Saskatchewan company pleaded guilty to oh&s charge
(Canadian OH&S News) — The Potash Corporation of Saskatchewan (PCS) has been fined $280,000 in connection with the death of a worker in June 2012.
PCS was fined on Oct. 21 after pleading guilty to one count of failing to comply with occupational health and safety legislation pertaining to the health, safety and welfare of their workers.
Laura McKnight, communications consultant with Saskatchewan’s Ministry of Labour Relations and Workplace Safety, told COHSN that three other charges were withdrawn, including the following:
* Failing to ensure that a worker did not remain within range of powered mobile equipment;
* Failing to ensure that every accessible section of a belt conveyor was equipped with a pull cord that reaches from the head pulley to the tail pulley or another device approved by the chief mines inspector that is capable of stopping the conveyor in the case of an emergency; and
* Failing to ensure that a temporary belt conveyor was equipped with pull cords or emergency stop controls, and that these controls were located to maximize their effective use.
Worker was dragged into a conveyor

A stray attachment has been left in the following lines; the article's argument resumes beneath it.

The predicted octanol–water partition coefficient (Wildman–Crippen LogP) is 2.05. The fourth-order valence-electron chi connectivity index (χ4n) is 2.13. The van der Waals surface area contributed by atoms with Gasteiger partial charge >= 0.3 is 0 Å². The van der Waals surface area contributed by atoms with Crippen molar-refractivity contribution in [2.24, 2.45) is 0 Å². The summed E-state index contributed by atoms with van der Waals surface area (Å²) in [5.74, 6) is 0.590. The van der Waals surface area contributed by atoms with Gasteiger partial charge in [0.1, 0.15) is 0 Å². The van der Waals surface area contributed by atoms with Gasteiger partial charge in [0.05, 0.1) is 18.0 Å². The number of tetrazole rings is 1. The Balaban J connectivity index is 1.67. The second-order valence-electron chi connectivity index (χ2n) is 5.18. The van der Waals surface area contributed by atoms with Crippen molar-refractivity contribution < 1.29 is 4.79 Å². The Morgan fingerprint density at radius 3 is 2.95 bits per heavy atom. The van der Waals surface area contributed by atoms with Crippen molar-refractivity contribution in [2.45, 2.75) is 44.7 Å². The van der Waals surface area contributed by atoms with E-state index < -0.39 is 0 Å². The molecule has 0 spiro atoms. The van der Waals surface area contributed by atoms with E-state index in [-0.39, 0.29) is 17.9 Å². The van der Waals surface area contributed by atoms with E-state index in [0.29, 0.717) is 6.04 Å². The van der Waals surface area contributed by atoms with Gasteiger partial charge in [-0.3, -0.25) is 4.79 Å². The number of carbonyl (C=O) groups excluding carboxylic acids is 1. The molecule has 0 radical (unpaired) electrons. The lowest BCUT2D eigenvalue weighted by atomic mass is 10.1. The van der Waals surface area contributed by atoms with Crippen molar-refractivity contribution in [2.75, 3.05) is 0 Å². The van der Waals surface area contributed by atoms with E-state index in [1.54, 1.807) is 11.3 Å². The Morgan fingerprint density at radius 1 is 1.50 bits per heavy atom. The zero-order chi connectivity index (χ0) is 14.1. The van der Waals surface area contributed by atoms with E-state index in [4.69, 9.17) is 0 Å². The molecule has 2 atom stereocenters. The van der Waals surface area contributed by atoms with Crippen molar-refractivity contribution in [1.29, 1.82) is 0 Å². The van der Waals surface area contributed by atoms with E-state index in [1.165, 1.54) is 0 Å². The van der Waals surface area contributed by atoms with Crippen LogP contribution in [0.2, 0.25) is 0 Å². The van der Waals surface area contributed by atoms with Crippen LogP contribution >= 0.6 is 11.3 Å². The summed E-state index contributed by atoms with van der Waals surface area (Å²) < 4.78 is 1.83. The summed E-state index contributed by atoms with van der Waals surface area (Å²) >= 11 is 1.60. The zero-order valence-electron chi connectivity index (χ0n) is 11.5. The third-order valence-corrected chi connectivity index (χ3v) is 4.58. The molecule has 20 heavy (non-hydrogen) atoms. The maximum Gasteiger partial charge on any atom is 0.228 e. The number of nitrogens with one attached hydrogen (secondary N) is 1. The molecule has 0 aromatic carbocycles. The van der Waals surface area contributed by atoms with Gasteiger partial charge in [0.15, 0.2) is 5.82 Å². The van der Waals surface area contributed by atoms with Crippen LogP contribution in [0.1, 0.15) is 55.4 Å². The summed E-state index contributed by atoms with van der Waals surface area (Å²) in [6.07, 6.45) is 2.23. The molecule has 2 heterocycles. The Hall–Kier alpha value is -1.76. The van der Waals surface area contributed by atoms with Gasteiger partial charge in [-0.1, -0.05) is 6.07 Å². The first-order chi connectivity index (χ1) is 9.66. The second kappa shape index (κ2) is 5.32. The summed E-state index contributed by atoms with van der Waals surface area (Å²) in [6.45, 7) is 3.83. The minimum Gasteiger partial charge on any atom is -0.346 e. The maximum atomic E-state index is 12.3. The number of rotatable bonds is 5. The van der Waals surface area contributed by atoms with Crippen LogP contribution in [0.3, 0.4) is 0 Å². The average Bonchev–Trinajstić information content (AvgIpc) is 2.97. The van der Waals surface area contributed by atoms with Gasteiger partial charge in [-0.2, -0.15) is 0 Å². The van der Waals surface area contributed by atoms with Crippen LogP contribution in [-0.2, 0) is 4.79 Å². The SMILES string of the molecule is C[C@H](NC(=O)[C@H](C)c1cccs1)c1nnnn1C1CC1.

Charges were laid against the company on Sept. 12, 2013, following the June 25, 2012 death of Chris Reid. The 28-year-old employee at PCS’ Allan mine site near Saskatoon was caught and dragged into a conveyor while working underground, according to Local 7689 of the United Steelworkers Canada union, of which he was a member.
At the time of the incident, the maximum penalty for corporations who were convicted of offences that caused serious injuries or fatalities was $300,000. McKnight said that the Saskatchewan Employment Act, which was proclaimed in April 2014, has now increased the penalty amount to $1.5 million for corporations and $500,000 for individuals.
The latest penalty was not the first conviction for oh&s violations at a Saskatchewan potash mine. In May 2012, Agrium Inc. was fined $300,000, plus a $120,000 victim fine surcharge, after pleading guilty to failing to provide or maintain a working environment that ensured the health, safety and welfare of a worker (COHSN, June 4, 2012). Agrium had a previous similar conviction, in connection with an incident in 2006 in which a worker was seriously injured in a rock fall.
The 2012 conviction was the result of a May 2010 fatality that claimed the life of Edward Artic, who had worked at Agrium’s Vanscoy site for more than 10 years. Artic was inside a hoist well when a component fell six storeys from a load being lifted by an overhead crane and struck him in the head, killing him instantly.
The labour ministry said in a press release that it recommends prosecutions in cases where individuals or companies refuse to comply with the provisions of legislation, or where significant risk of injury to workers is present as a result of non-compliance.
Since April 1, there have been 38 convictions for oh&s violations, totalling more than $454,570 in fines, the ministry reported.